tv Charlie Rose PBS January 24, 2012 12:00pm-1:00pm PST
>> rose: welcome to our program. we begin this evening with a look at the republican primary fight as it moves to florida. jon meacham, matthew dowd and nate silver join the conversation. >> what people do is yearn for the past. what people do is say they have a voice and a message that says we can go backwards, we can go back, it's more comfortable, it's more settled. newt gingrich is really and much part ohis message is a yearning and a sense of there was america before that was much better and what president obama's done is taken us where from america should be and we can go back. i think the president has to... he has to do it not only tomorrow night-- is important tomorrow night but the next 300 days after that-- to lay out a
vision of where he sees the future in a realisticway for the country to see how to get there. >> rose: we conclude this evening with the great swedish actor max von sydow whose newest film is "extremely loud and incredibly close." >> of cour this is a film about disaster. it's very pain informal many ways but it's also-- and i think that's more important-- a story about love and a story about hope. >> rose: the republican presidential contest and max von sydow when we continue.
presidential contest has become a very heated race after newt gingrich's dramatic victory in south carolina on saturday. the win has put mitt romney on defense and revived gingrich's campaign among other things. all eyes now turn to florida. the primary is next tuesday. though romney leads in organization and resources, gingrich has seized the momentum. joining me are matthew dowd, contributor for bloomberg news and abc news, nate silver, also the popular 538 blog for the "new york times" and jon meacham executive editor at random house and a contributing editor at "time" magazine and a regular on "morning joe." i'm pleased to have them here at this table to talk about where we are and i question again with mat dowd. where are we in this contest? >> this whole thing about who seizes momentum and who has it and who keeps it. and it's also been a primary that's been primarily about mitt romney. wloornt the nonmitt romney people can coalesce and stick there. they've now landed again for the second time on newt gingrich. i think at this point the campaign is really much more in newt gingrich's hands than mitt romney's hands and it's a campaign that i think-- i was
mentioning to this jon-- it's a campaign between newt gingrich and newt gingric if the good newt gingrich wins, he'll win the nomation. if the bad newt gingrich wins, mitt romney will win the nomination >> rose: what's the good and bad? >> the good newt gingrich is one who's disciplined, who continues to lambaste the press, have a populist message, not be on defensive, not worry about what's going on, not worry about organization but basicly conduct himself like he did in the last two debates and stay disciplined on tha the bad newt girich is undisciplined, short tempered, not able to stay in the lane he's developed and he goes off on various tangents. >> rose: which one did we see in south carolina? >> we saw the good newt gingrich in south carolina which is why he went from being down ten or 11 to winning that race by 12. >> rose: is the populist rage that he's talking, the anti-establishment, sort of the new electability argument? he's electable because he knows how to go against obama and because he has found a message that may resonate beyond
traditional messages? >> rose: i think newt gingrich more so than anybody else has understood the difference in the republican party what it is today. that the republican party today base of support is in blue-collar white voters. that's the republican party. it's not wall street, not corporate america, not big business, it's blue-collar white america, especially small town and rural communities around this country. and newt gingrich's message in understanding that imuch better than anybody else's. >> rose: >> we're at the end of a 44-ar cycle of that. the fruition of a 44-year cycle. i thinkingrich is essentially the new, new, new nix. >> rose: you wrote a column about that. "why newt is like nixon." >> i totally agree matthew. i think the cultural populism is clearly the reason, that and the issues people have with romney. but gingrich has mastered the vernacular that nixon drafted in '68 with the help of people like kevin phillips and roger always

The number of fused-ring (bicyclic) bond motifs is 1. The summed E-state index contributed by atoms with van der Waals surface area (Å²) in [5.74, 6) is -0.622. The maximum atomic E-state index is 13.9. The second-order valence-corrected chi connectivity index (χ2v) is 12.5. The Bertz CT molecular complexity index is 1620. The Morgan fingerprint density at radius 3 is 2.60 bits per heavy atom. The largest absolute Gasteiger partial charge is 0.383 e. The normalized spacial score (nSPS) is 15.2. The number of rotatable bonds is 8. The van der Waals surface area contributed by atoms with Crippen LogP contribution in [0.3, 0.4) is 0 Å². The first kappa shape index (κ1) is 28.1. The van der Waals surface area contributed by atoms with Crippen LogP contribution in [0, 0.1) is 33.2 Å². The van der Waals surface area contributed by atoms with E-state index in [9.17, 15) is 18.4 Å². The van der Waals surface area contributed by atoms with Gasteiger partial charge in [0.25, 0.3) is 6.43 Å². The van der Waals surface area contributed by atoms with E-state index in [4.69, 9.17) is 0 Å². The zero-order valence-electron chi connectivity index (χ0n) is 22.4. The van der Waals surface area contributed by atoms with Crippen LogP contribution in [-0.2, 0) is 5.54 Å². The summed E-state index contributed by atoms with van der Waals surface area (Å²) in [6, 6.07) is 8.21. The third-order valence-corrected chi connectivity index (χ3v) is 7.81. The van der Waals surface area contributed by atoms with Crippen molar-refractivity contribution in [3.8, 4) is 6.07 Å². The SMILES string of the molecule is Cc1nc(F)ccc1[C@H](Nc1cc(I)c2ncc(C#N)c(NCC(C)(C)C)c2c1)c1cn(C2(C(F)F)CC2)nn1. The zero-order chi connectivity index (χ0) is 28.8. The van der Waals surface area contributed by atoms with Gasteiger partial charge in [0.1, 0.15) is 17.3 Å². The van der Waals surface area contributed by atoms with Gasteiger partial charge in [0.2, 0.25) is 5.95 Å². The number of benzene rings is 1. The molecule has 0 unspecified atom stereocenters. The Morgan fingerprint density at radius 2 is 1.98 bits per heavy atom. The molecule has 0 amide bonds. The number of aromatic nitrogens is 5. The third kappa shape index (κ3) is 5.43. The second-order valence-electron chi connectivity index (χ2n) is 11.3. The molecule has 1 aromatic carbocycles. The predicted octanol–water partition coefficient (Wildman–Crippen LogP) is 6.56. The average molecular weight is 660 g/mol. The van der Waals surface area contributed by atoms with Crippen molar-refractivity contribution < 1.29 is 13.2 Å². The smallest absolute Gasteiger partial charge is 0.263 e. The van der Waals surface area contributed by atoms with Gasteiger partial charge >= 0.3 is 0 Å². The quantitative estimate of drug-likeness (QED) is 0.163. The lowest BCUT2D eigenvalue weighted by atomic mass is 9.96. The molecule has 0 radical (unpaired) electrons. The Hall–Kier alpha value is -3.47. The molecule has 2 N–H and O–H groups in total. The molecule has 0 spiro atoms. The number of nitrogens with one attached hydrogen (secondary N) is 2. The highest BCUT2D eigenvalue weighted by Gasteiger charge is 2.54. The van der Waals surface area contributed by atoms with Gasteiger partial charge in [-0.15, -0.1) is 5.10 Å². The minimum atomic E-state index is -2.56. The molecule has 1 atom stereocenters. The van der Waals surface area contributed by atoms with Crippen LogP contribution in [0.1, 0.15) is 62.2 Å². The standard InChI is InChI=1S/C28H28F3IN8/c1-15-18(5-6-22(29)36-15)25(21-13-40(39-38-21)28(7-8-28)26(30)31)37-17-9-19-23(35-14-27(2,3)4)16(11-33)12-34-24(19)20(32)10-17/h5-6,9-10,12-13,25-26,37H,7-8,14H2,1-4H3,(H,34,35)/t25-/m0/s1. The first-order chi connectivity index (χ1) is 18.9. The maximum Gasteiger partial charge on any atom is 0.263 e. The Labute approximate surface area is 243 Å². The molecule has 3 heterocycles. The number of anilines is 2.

and bob haldeman and... >> rose: and pat buchanan? >> and pat buchanan. and understanding that there is a strong political resonance and argument about ordinary folks against these distant elites who are in control smu and you are not in control and the way to get control is to vote for me and i think that's hugely part of what gingrich did. remember, the moment gingrich took off in south carolina, rather bizarrely, it seems to me was when he referred questions about his second wife's account of how he married his third wife to the children of his first wife. not many people can do that. i mean, that's a remarkable achievement d he did it by attacking the press. >> rose: you mean the opening ghe the debate? >> yeah. this was a despicable questn, i cannot believe the elite media is once again protecting barack obama. he did everythingxcept say "pointy headed professors." this is an old theme.
it's an old theme inmerican politics. he is the first person in 12 to mtert. >> and you said it's more nixon than reagan. >> totally more nixon than reagan. >> rose: what are you seeing? the numbers? what do they tell you? >> we haven't had a shift like we've had in the past week and a half in a long time. maybe gary hart in' 4, who was someone who ran against walter mondale who was seen as a dull establishment candidate at a time when democrats were undergoing a lot of trauma. and he had a very long nomination contest with mondale but ultimately lost. that is one scenario for romney who still does have some tactical advantage these caucus states in february should be good for him. he's well organized. michigan is a good state for him maybe arizona which votes in february, there are mormon voters and so forth. so if he can hold his ground in florida, too close to call or if he win there is that might give him an advantage he does have a lot of money. he does have the support of the establishment for the most part, although that's kind of a mixed